LSI Seminar Series: Ahna Skop, Ph.D., University of Wisconsin-Madison
The mitotic midbody is a novel class of RNA granule and unique extracellular vesicle necessary for intercellular communication
The midbody is a transient structure at the spindle midzone that is required for the terminal stage of cell division, cytokinesis. Long ignored as a vestigial remnant of cytokinesis, emerging data suggest midbodies are released from post-mitotic cells as a large 2um extracellular vesicles, which can modulate cell fate decisions, proliferative state, tissue polarity, cilia formation, neuronal architecture and function, and oncogenesis.
Our ‘structure reveals function’ approach first demonstrated that the midbody matrix — a mysterious electron-dense region of unknown composition — is the assembly site of a phase-separated biomolecular condensate, enriched for mRNAs encoding proteins involved in cytokinesis, oncogenesis and pluripotency regulation, including transcription factors. Hexanediol-sensitivity and FRAP analysis confirmed that the midbody matrix exhibits biophysical properties expected of an RNP condensate. SUnSET analysis of protein synthesis showed that both the mitotic and post-mitotic midbody are sites of recent translation. Consistent with this, ribosomal subunits and elongation factors co-localize with puromycin labeling in a ring structure surrounding the midbody RNA core. We discovered that translation of midbody-enriched mRNAs is under tight temporal regulation, beginning in G1 after cells have formally exited mitosis, and continues after the midbody is abscised and released extracellularly from the daughters that birthed it.
Our data suggest a model in which the midbody functions as a novel organelle with a complex life cycle comprised of both membraneless and membrane-bound phases: 1) an RNP condensate is assembled at the spindle overlap; 2) spatiotemporally regulated translation is initiated as the daughter cells leave mitosis and reenter G1; 3) abscission occurs and the membrane-bound RNP granule is released; 4) the midbody is bound, internalized, and transfers information to recipient cells.
Ahna Skopis a geneticist, artist, author and a winner of the prestigious Presidential Early Career Award for Scientists and Engineers (PECASE). Her lab seeks to understand the molecular mechanisms that underlie asymmetric cell division. In 2004, she pioneered proteomic and genomic approaches to identify novel cell division proteins by utilizing biochemically purified midbodies, which was published in Science. More recently, the lab has discovered that the midbody is a translationally active RNA containing organelle. The Skop lab’s focus now is to determine how this signaling organelle behaves as novel form of intercellular communication in mammalian cancer and stem cells.
Understanding how cells divide is highly dependent on in vivo microscopy and large amounts of visual data, which dovetails perfectly with one of her other passions: art. The combination of scientist and artist inspires her to think differently and maintain an open mind. Some of her work can be seen in the main entrance of the Genetics/Biotechnology Center building on the UW-Madison campus with a 40-foot scientific art piece called “Genetic Reflections.” She has also curated and contributed to a traveling exhibition of scientific art called “TINY: Art from microscopes” from the UW-Madison campus, and she has organized the bi-annual Worm Art Show for the International C. elegans Meeting for over 26 years.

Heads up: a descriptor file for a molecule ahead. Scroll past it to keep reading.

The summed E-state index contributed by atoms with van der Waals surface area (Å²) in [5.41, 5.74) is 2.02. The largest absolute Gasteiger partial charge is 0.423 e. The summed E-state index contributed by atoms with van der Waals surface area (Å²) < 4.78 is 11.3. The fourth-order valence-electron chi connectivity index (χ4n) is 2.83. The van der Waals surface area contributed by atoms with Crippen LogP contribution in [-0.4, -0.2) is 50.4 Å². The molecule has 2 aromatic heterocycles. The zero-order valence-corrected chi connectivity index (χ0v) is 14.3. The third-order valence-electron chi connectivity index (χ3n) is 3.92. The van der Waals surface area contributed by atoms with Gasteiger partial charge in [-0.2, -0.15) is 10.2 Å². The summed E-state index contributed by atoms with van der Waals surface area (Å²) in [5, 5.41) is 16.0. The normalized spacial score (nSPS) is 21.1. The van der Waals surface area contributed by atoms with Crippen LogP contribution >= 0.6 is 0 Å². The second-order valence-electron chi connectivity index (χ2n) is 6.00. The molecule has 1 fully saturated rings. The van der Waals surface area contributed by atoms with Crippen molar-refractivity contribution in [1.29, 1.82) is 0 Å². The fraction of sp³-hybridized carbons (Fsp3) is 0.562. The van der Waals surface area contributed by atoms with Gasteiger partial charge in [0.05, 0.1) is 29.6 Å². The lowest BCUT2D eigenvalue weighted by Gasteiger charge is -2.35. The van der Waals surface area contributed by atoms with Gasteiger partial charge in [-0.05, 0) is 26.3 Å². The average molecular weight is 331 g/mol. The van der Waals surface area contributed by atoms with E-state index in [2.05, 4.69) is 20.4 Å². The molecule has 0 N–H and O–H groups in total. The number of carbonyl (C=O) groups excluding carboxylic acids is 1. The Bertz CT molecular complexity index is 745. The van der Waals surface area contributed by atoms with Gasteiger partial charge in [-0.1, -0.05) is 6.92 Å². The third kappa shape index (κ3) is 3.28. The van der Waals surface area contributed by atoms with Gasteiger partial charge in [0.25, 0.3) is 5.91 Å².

Skop is also passionate about increasing the numbers of underrepresented students in STE(A)M fields. In 2016, she was awarded the very first of two, Chancellor’s Inclusive Excellence Award for her outreach and inclusive teaching efforts. She has served as a board member for SACNAS (Society for the Advancement of Chicanos and Native Americans in Science) and currently serves on the ASCB (American Association for Cell Biologists) Minority Affairs Committee, where she has broadened her impact on underrepresented students in science nationally. Her recent book, “Genetic Reflections”, showcases the beauty of genetics, model organism biology, and DNA.
Skop majored in biology and minored in ceramics as an undergraduate student at Syracuse University. She received her Ph.D. in cell and molecular biology at the University of Wisconsin-Madison and conducted her post-doctoral work at UC-Berkeley. She is now a professor in the Department of Genetics and an affiliate faculty member in Life Sciences Communication and the UW-Madison Arts Institute at the University of Wisconsin-Madison. She mentors both scientists and art students in her lab, and also serves on the board of the Wisconsin Science Museum, where many of her art-science collaborations are on display. In 2008, she was awarded an honorary doctorate of science from the College of St. Benedicts and was named a Remarkable Women in Science from the AAAS. In 2015, she was honored as a Kavli Fellow from the National Academy of Sciences. In 2018, she was awarded the first ever Inclusive Excellence Award by the ASCB and HHMI. She currently serves as an advisor to the chief diversity officer at the NIH, and is a diversity consultant to the Chan Zuckerberg Initiative (CZI). In 2019, she was honored as one of 125 Women in STEM with an AAAS IF/THEN Ambassadorship. In 2020, she published a book with her two talented undergraduates called “Genetic Reflections: A Coloring Book.” Her science and art have been featured by Apple, The Scientist, USA Today, Smithsonian, PBS.org, NPR and Science magazine. She has recently started an online science art home décor store with her family called skopology.com. One of her great hobbies is cooking/baking (including scientific cakes); and she also manages a foodblogs, foodskop.com, and her AAAS IF/THEN funded labculturerecipes.com.